Subscribe to Loquat News and Tell a Friend

News about loquats is starting to circulate. To keep up with what’s going on, subscribe to Loquat News, the only publication dedicated exclusively to Loquats – Florida’s Urban Fruit!  Go to the Ecology Florida website to sign up for Loquat News. If you know of others who might like to learn more about the loquat and our festival, send them the link.  

We publish Loquat News three to five times a year.  The News has updates on the seasonal progression of the trees, and planning for the festival.  We like to share reports from folks who are nurturing trees on their property.  From time to time we’ll feature growers, grove curators, nurseries, and preserve producers.  You might see an editorial from time to time, and even a little whimsy.

Here’s how to reach us and enter a subscription:

https://www.ecologyflorida.org/contact-ecology-florida/

https://www.ecologyflorida.org

Loquat Archives – Sponsor Sought

We have compiled a booklet with archival articles on the loquat in Florida.  The booklet will contain the two articles discovered by our researchers – Isabelle Krome’s 1936 article, “Louqats,” and John Popenone’s 1960 article “Evaluation of Loquats.”  We have releases on these articles.

We are also seeking release from Winthrop Packard’s reflection on loquats in his famous 1910 book, Florida Trails. As an additional feature, we are including Dell deChant’s essay, “The Loquat’s Cultural Context.”

We will go to press on this publication as soon as we have a sponsor.  If you would like to sponsor the publication, please let us know. Contact us at the Ecology Florida web address for details:  

https://www.ecologyflorida.org/contact-ecology-florida/

https://www.ecologyflorida.org

Commercial Potential of Loquats

We are convinced that there are real business opportunities available for enterprising folks who want to develop commercial ventures using loquats.   Our festival has shown us that there is a market for a wide range of loquat products – from fresh fruit during the season, trees year round, to pies and other pastries (including cookies!) – and of course, preserves of all varieties. Harvesters could also prosper during fruiting season, and growers and cultivators throughout the year.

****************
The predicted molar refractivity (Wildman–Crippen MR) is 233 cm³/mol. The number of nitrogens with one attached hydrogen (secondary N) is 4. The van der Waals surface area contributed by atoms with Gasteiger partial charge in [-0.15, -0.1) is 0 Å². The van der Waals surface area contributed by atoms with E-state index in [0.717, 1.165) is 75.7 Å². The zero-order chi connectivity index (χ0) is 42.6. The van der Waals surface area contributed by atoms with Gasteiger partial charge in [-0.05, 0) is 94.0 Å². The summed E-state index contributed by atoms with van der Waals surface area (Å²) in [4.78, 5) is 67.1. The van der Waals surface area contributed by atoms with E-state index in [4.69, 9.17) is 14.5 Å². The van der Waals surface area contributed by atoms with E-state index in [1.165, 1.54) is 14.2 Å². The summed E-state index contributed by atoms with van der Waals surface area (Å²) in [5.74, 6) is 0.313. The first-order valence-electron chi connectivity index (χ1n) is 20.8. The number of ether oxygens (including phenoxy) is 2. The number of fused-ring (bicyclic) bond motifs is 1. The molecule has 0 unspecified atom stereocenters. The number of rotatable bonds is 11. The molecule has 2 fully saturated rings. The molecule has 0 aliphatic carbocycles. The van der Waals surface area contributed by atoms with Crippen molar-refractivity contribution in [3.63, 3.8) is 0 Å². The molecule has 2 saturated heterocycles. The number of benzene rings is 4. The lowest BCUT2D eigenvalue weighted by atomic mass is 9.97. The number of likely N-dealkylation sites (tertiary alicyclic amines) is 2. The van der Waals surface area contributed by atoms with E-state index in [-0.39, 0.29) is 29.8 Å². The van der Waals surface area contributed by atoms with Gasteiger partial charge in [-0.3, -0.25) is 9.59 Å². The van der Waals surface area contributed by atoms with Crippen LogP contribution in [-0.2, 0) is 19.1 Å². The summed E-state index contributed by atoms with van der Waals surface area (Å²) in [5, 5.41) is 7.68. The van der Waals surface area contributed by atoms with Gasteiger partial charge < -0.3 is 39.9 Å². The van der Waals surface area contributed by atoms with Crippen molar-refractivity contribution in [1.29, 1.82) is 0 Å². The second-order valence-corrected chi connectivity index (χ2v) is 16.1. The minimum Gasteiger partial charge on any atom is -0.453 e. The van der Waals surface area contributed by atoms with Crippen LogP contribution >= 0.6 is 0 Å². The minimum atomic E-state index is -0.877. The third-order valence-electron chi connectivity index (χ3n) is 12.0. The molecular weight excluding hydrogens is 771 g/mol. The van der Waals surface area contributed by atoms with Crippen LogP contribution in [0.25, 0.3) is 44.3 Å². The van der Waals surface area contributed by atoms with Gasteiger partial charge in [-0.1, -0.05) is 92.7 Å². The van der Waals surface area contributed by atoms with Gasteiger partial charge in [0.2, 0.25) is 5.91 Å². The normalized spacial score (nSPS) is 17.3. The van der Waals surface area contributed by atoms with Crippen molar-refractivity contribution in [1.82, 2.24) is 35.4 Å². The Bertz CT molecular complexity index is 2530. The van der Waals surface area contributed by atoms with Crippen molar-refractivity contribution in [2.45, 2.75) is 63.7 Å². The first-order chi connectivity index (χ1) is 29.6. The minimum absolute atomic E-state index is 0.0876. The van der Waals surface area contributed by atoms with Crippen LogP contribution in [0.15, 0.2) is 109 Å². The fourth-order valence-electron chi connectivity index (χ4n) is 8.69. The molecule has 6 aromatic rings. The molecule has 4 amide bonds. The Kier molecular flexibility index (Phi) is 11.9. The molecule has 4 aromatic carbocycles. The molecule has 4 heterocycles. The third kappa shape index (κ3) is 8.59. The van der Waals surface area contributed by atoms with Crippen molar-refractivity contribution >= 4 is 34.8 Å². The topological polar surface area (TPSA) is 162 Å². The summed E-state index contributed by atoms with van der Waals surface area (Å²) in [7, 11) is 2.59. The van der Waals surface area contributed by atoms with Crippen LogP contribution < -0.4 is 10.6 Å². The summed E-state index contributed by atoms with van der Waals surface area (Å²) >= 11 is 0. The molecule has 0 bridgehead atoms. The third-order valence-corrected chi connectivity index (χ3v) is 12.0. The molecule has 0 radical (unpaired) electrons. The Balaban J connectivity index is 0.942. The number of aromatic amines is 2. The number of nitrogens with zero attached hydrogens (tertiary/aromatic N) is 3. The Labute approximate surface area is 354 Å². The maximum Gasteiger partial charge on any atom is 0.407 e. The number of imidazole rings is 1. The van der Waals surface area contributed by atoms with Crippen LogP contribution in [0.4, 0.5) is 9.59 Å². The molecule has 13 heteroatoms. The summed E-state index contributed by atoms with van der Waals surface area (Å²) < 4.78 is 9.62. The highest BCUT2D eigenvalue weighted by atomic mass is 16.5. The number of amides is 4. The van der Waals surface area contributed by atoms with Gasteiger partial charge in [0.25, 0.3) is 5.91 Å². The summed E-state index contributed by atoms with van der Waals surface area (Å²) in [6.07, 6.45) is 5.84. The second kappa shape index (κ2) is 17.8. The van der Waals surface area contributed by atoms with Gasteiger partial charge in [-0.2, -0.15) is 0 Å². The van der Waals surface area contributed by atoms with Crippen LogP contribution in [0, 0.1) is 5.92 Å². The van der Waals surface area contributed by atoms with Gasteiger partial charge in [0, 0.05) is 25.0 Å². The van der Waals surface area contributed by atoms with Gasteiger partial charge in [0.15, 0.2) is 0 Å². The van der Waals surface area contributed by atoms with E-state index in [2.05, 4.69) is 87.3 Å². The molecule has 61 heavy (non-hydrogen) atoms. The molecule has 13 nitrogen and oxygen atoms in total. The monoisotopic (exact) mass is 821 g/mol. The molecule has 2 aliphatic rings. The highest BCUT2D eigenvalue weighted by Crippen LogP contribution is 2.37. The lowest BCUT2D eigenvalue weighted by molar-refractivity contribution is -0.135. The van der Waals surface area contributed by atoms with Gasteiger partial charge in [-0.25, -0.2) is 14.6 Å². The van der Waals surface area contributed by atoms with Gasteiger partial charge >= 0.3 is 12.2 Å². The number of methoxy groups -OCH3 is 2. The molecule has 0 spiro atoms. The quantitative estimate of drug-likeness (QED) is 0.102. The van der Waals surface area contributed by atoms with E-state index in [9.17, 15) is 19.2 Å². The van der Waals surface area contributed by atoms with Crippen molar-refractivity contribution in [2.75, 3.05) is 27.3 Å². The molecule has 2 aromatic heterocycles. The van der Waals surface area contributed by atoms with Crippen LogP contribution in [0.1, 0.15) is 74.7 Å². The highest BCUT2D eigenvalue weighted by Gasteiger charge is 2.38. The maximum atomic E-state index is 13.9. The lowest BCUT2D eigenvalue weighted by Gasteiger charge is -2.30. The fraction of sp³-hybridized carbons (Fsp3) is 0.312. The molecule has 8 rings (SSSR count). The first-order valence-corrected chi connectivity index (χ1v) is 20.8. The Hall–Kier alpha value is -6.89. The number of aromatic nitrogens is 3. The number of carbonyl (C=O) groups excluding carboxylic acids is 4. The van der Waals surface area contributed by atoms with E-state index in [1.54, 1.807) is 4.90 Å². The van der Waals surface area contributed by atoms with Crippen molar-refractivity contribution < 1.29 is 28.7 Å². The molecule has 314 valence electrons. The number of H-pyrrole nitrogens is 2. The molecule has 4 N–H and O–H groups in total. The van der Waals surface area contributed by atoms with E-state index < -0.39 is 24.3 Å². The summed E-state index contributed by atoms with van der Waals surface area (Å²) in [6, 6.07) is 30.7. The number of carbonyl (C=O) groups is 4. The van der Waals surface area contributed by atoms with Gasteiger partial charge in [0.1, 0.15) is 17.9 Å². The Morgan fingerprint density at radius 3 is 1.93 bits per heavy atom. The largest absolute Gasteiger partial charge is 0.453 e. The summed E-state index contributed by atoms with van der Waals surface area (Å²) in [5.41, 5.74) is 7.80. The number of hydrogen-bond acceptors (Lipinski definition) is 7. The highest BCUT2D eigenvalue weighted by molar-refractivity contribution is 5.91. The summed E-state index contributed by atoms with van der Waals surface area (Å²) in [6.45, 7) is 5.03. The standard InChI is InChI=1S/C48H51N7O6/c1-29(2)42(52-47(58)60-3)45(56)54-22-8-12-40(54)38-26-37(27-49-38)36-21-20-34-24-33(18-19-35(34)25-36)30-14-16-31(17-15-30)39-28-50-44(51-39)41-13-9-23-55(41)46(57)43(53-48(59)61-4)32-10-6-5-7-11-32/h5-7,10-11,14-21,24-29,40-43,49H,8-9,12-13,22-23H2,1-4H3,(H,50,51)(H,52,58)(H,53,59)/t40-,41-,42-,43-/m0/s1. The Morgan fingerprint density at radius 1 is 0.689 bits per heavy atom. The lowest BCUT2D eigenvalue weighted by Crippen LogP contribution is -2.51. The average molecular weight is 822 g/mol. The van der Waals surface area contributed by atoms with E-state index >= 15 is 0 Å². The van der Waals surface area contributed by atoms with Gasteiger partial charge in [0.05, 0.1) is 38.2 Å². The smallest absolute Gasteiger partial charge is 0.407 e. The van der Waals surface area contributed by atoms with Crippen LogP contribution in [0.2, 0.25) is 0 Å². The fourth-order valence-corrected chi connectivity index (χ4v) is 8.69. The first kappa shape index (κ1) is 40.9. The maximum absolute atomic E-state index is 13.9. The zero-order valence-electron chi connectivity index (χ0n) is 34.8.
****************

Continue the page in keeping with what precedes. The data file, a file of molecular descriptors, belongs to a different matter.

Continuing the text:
Loquats may be just the answer for some of the many folks who are looking for more sustainable endeavors, or just meaningful work.  There is no question that a market for loquats exist, and it is quite clear that as of now that market has hardly been developed. Let us know if you are planning to pursue the commercial potential of loquats.  We’ll publicize your endeavors, and feature your project at next year’s festival.

Support Opportunities Available

If you or your business would like to support next year’s festival, please let us know, and we’ll send you our supporter package.  You can contact us through the Ecology Florida website. If you leave a phone number, we’ll give you a call.  

https://www.ecologyflorida.org/contact-ecology-florida/

https://www.ecologyflorida.org/

Thank You

Your interest and support of loquats and the Florida Loquat Festival is appreciated. Thanks for being part of our mission to increase awareness, appreciation, and use of “Florida’s Urban Fruit.”

Please share this newsletter with others you know.  For information on supporting our work, see the contact addresses and link earlier in the newsletter, and below.

Exclusive Sponsors & Hosts of The Florida Loquat Festival

www.EcologyFlorida.org

Ecology Florida advances the harmonious integration of healthy natural, cultural, and economic ecologies to regenerate a sustainable world

https://tarrylane.wixsite.com/friendship

Friendship Farms & Fare affirms and advances agrarian ideals to reestablish a sustainable culture

Premier Supporter of The 2018 Florida Loquat Festival

https://www.suncoastcreditunion.com/

To improve the quality of our members’ lives by maintaining a strong, secure and innovative credit union that builds trust, shows respect and maximizes efficiency.